You have to feel badly for Farrah Fawcett.
Not only did the one time sex goddess die of a very unsexy disease, anal cancer, but she had the misfortune to be overshadowed by the death of Michael Jackson on the very same day that her life came to an end.
Maybe because we had tired of the drawn out and highly public nature of her past few weeks or maybe because the King of Pop’s death was so unexpected, but Farrah barely even received a nod on the day of her passing.
Sometimes going under the radar is a good strategy, but given the well orchestrated and documented events during the final phases of her life, it would have been reasonable to believe that Farrah and her family wanted the very spotlight that should have been her birth right.
The news that surrounds your news can have significant impact on your news. Announcing great earnings does your shareholders no good if the day happens to be one of bad macro-economic news. Nothing like the impending collapse of a large European economy to put the damper on the earnings reports of companies that have nothing to do with the retirement age in Greece.
Similarly bad earnings can sometimes get fortuitouly overlooked on days that already have a significant downtrend in the overall market. There’s nothing like letting your bad news just get mixed in with everyone else’s bad news.
Think about how many politicians in the throes of some ethical crisis have had the pressure taken off because some other story has popped up.
Remember Gary Condit, the one time Colorado congressman, who had been implicated in the disappearance of his intern, Chandra Levy?
On August 23, 2011 following an interview with Connie Chung and revelations that Condit had an extramarital affair with a flight attendant, as well as with Chandra Levy, suspicions deepened and the noose seemed to be tightening around the Congressman’s neck. The very same congressman who was one of Bill Clinton’s biggest detractors during the Lewinsky period.
Well, wouldn’t you know it, but by September 12, 2001 no one was really interested in talking about Gary Condit. Of our 535 Congressman and Senators, there’s at least one that owed thanks to terrorist attackers.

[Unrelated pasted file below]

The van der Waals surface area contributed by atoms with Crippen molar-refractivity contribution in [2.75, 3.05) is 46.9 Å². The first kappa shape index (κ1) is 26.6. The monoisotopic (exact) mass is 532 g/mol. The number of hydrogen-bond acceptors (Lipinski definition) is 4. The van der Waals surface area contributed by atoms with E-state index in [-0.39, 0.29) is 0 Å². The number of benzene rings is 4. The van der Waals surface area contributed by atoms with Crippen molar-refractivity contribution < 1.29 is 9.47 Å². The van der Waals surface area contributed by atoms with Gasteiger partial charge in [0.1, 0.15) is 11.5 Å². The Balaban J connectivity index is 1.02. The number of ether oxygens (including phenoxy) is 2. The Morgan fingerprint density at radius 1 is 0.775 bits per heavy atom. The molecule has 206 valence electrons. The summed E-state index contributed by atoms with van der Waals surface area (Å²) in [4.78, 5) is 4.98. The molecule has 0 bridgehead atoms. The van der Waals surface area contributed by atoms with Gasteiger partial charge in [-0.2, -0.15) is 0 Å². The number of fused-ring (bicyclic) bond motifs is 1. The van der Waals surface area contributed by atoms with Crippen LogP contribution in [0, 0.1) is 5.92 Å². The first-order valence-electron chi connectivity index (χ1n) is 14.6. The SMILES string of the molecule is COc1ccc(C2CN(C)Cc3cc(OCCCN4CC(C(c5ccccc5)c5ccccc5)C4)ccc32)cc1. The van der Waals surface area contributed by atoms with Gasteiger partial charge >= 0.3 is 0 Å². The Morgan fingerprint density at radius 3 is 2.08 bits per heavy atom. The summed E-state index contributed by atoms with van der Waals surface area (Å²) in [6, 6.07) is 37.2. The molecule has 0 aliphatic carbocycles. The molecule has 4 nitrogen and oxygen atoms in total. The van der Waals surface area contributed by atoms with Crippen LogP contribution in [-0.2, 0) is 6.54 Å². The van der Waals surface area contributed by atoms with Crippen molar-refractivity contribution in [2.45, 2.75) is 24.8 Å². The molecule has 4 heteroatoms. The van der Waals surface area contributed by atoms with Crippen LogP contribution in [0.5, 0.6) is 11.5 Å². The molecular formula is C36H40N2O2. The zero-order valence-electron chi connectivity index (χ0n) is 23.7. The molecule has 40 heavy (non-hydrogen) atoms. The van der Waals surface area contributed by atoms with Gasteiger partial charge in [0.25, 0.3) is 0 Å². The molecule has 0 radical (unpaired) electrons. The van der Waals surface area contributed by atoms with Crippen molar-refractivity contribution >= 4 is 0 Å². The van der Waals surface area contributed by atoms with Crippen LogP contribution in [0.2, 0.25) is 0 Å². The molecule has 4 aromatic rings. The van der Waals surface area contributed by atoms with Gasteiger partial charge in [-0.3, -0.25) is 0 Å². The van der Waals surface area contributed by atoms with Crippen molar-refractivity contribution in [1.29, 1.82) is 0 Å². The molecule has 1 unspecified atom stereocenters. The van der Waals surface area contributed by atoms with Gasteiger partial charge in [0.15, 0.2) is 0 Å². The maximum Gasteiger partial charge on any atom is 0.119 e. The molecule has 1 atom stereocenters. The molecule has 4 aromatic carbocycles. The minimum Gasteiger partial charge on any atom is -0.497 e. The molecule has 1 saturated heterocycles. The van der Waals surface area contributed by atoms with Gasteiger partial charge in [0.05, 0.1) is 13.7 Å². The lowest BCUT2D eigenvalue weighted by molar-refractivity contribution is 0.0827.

Let’s look at today’s headlines.
Libyan rebels storm Gaddafi compound, Dow Jones finishes up 322 points and 5.8 earthquake hits east coast of the United States.
That’s a big news day. So big, in fact, the poor Colorado, which suffered its largest earthquake in over a century, in at a 5.3 magnitude, went totally unnoticed.
The Condit Phenomenon.
I happened to be one of many along the east coast that felt the tremors and at first shrugging it off as vibrations from construction, soon realized that it was anything but normal as the tabletop upon which I was working, despite being attached on one end to the wall, started bouncing wildly.
With the Dow up about 190 points at that time and having finally pulled off a few trades was loathe to leave the computer screen. But at some point common sense kicjked in and the screen of green was left behind with open trades awaiting to be executed.
Hated to leave them behind, but ……..
For me, Tuesday was an even more rare event than Monday, in that it marked the second day in a row that I was working. But as opposed to Monday, I was able to pull off a few trades. I purchased more shares of Freeport McMoran and also sold weekly calls in JP Morgan and Freeport McMoran in addition to Deere monthly calls, all into strength.
There really wasn’t much reason to believe that the market would do anything differently than to follow the script of the past few weeks. Those scripts came in two varieties. The market either opened strongly to the downside and stayed there or opened strongly to the upside and quickly gave it back.
Over those weeks I missed more opportunities than I’d like to admit to sell call options into strength and then close out the positions as prices fell.
So Tuesday seemed to be just another of those days that optimism would quickly give way to pessimism.
But the script got sidetracked.
Sometimes earthquakes in major metroplitan areas of the US will do that sort of thing. With everyone talking about the Quake of Eleven, someone forgot to tell the market that it was scheduled to reverse course before the closing bell. Maybe some of the remaining generations of floor traders wanted to make one last stab at a major bull session before the big one hit.
No matter what the reason, it was nice to see all eyes off the markets and focused on something else. Fortunately, there were no reported casualties and only minor damage, so instead of grief we all just got to talk about the experience of havcing just experienced an earthquake.
So left unchecked, like some at an all you can eat buffett, the market just kept piling it on.
By the time I finally got back into the building and to the monitor, the trades were made.
Depite the market continuing it’s climb, I was happy to finally get some trades made.
I don’t know if I can draw any parallels for Farrah Fawcett. I’m not sure what she and her publicists could have done to prevent her script from being rewritten.
From where I sit today, I was very happy to see the script get thrown out, just like I tossed that Frarrah poster 35 years ago.
Time to Moon Walk on.
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